literally lived upon the country, having left Grand Gulf May 8 with three days' rations in their haversacks, and received little or nothing till after our arrival here on the 18th.
The several corps being in position on the 19th, General Grant ordered a general assault at 2 p. m. At that hour Blair's DIVISION moved forward, Ewing's and Giles SMITH's brigades on the right of the road, and Kilby SMITH's brigade on the left of the road; artillery disposed on the right and left to cover the point where the road enters the enemy's intrenchments. Tuttle's DIVISION was held on the road; Buckland's brigade deployed in line to the rear of Blair, and the other two brigades in the road under cover.
At the appointed signal the line advanced, but the ground to the right and left of the road was so impracticable, cut up in deep chasms, filled with standing and fallen timber, that the line was slow and irregular in reaching the trenches. The Thirteenth Regulars, on the left of Giles SMITH, reaching the works first, planted its colors on the exterior slope. Its commander, Captain Washington, was mortally wounded, and 5 other officers were wounded more or less severely. Seventy-seven out of 250 are reported killed or wounded. Two other regiments reached the same position about the same time-the Eighty-THIRD Indiana, Colonel Spooner, and the One hundred and twenty-seventh Illinois, Colonel Eldridge. They held their ground, and fired upon any head that presented itself above the parapet, but it was impossible to enter. Other regiments gained position to the right and left close up to the parapet, but night found them outside the works, unsuccessful. As soon as night closed in, I ordered them back a short distance, where the shape of the ground gave them partial shelter, to bivouac for the night.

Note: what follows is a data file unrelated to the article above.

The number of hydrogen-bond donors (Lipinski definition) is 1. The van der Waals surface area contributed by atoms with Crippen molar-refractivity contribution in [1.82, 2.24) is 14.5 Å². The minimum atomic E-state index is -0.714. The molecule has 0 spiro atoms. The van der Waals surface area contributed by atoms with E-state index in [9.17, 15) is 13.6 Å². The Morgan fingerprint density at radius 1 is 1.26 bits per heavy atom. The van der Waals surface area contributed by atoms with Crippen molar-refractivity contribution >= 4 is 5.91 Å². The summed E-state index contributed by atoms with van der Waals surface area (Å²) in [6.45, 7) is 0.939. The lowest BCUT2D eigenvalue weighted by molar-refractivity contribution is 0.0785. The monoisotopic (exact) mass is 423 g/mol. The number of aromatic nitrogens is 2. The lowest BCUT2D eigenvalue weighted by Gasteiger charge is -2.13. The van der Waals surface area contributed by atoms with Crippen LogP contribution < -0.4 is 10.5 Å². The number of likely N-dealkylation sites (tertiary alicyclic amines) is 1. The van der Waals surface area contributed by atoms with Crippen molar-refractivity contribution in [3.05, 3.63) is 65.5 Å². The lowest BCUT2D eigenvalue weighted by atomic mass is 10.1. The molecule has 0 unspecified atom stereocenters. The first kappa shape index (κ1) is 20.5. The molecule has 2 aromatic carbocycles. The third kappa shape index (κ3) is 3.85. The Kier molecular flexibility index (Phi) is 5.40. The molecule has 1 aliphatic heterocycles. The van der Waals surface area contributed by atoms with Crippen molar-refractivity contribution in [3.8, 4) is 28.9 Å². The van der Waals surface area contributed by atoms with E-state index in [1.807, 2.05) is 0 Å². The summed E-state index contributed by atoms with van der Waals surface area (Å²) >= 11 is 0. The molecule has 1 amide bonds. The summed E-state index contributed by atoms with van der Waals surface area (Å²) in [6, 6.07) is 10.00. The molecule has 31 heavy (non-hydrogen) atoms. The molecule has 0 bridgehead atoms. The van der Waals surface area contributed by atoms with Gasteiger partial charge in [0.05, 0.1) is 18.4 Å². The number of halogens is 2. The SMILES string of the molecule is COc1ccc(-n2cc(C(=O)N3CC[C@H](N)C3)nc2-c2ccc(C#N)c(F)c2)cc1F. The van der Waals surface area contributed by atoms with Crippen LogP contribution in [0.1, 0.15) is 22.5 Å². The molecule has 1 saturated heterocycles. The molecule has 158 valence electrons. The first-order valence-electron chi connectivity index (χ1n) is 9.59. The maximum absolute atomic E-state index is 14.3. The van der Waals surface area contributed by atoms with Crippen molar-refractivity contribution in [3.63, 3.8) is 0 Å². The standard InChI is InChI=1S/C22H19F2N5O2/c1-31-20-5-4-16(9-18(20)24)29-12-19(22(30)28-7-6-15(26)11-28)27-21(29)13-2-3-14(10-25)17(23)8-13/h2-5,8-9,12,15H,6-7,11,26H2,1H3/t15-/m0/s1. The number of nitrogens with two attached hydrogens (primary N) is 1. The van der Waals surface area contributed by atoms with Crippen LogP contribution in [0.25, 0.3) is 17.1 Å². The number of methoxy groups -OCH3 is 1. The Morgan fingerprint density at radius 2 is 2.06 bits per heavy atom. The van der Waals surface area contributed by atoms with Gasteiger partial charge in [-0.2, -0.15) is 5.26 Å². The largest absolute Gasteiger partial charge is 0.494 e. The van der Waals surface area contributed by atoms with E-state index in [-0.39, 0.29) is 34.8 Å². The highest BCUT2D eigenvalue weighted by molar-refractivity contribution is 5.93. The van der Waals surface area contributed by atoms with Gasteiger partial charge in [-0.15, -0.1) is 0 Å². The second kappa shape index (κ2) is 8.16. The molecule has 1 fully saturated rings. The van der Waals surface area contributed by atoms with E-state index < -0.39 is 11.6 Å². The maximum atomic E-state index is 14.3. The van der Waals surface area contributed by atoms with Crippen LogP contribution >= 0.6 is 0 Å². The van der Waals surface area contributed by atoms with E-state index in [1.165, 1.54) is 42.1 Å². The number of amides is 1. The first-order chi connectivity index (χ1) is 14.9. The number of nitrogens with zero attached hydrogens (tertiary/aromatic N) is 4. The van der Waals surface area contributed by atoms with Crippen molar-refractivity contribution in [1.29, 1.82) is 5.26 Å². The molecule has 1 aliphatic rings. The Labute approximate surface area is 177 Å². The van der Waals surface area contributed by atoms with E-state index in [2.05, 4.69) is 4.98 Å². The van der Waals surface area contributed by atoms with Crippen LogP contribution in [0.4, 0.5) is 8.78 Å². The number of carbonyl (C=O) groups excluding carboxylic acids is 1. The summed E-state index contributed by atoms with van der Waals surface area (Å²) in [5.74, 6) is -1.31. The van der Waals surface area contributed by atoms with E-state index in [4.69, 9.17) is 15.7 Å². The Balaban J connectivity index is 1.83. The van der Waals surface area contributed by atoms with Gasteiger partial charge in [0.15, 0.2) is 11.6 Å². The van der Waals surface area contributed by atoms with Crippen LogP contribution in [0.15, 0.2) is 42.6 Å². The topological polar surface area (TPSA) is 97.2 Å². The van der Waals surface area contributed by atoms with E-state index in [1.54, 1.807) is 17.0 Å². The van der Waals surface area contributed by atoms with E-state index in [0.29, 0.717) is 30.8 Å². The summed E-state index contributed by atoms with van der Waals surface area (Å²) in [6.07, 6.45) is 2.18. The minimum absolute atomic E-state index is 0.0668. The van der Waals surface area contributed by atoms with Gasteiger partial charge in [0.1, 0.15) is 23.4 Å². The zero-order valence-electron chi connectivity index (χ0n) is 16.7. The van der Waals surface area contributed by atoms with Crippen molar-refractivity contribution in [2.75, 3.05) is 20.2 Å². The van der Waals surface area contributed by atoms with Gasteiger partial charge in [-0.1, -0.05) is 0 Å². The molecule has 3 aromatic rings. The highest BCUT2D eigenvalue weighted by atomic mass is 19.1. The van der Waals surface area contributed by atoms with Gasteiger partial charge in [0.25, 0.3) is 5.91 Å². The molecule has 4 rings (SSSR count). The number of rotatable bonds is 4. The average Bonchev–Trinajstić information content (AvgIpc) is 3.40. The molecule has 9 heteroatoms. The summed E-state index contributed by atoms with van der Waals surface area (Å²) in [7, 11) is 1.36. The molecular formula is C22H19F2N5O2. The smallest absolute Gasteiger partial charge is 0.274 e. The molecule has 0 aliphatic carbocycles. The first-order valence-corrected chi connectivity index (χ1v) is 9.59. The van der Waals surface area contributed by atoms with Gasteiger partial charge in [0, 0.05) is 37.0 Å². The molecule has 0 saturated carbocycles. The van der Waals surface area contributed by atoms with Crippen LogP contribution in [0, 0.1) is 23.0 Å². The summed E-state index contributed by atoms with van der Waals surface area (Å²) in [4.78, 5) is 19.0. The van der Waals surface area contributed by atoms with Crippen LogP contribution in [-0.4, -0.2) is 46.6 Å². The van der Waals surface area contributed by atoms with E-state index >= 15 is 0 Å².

The 20th and 21st instant were consumed in perfecting our system of supplies, opening roads, and putting our artillery in new and move
commanding positions, but we could see the enemy similarly employed. During these days our pickets were kept up close, and the enemy was kept uneasy by the appearance of assault at several points.
On the 21st, General Grant issued his orders for a general assault by all the army at 10 a. m. on the 22nd, the assault to be rapid by the heads of columns. I placed Blair's DIVISION at the head of the road, Tuttle's in support, and left General Steele to make his attack at a point in his front about half a mile to the right. The troops were grouped so that the movement could be connected and rapid. The road lies on the crown of an inferior ridge, rises over comparatively smooth ground along the edge of the ditch of the face of the enemy's bastion, and enters the parapet at the shoulder of the bastion. No men could be seen in the enemy's works, except occasionally a sharpshooter would show his head and quickly discharge his piece. A line of select skirmishers was placed to keep them down; also a volunteer storming party of about 150 men, carrying boards and poles to cross the ditch. This, with a small interval, was followed by Ewing's brigade; this by Giles SMITH's,
and Kilby SMITH's bringing up the rear of Blair's DIVISION.
All marched by the flank, following a road selected the night before, by which the men were partially sheltered until it was necessary to take the crown of the ridge and expose themselves to the full y, known to be lying concealed behind his well-planned parapet. At the very minute named in General Grant's orders, the storming party dashed up the road at the double-quick, followed by Ewing's brigade, the Thirtieth Ohio leading. The artillery of Wood's, Barrett's, Waterhouse's, Spoor's, and Hart's batteries kept a concentric fire on the bastion, which was doubtless constructed to command this very approach.